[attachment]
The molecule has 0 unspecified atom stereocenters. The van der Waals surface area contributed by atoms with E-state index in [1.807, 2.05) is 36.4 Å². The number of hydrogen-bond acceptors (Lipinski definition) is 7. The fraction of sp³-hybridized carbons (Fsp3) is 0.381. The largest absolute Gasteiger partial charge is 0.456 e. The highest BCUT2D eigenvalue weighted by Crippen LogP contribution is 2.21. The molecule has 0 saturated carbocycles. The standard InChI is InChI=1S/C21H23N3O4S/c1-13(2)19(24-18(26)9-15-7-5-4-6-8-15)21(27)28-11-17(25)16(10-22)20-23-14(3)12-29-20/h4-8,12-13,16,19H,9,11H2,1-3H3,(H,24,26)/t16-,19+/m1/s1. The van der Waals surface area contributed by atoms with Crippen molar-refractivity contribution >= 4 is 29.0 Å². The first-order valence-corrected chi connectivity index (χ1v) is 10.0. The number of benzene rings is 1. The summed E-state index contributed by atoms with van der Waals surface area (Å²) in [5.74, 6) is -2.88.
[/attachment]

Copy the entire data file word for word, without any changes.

The molecule has 0 unspecified atom stereocenters. The van der Waals surface area contributed by atoms with E-state index in [1.807, 2.05) is 36.4 Å². The number of hydrogen-bond acceptors (Lipinski definition) is 7. The fraction of sp³-hybridized carbons (Fsp3) is 0.381. The largest absolute Gasteiger partial charge is 0.456 e. The highest BCUT2D eigenvalue weighted by Crippen LogP contribution is 2.21. The molecule has 0 saturated carbocycles. The standard InChI is InChI=1S/C21H23N3O4S/c1-13(2)19(24-18(26)9-15-7-5-4-6-8-15)21(27)28-11-17(25)16(10-22)20-23-14(3)12-29-20/h4-8,12-13,16,19H,9,11H2,1-3H3,(H,24,26)/t16-,19+/m1/s1. The van der Waals surface area contributed by atoms with Crippen molar-refractivity contribution >= 4 is 29.0 Å². The first-order valence-corrected chi connectivity index (χ1v) is 10.0. The number of benzene rings is 1. The summed E-state index contributed by atoms with van der Waals surface area (Å²) in [5.74, 6) is -2.88.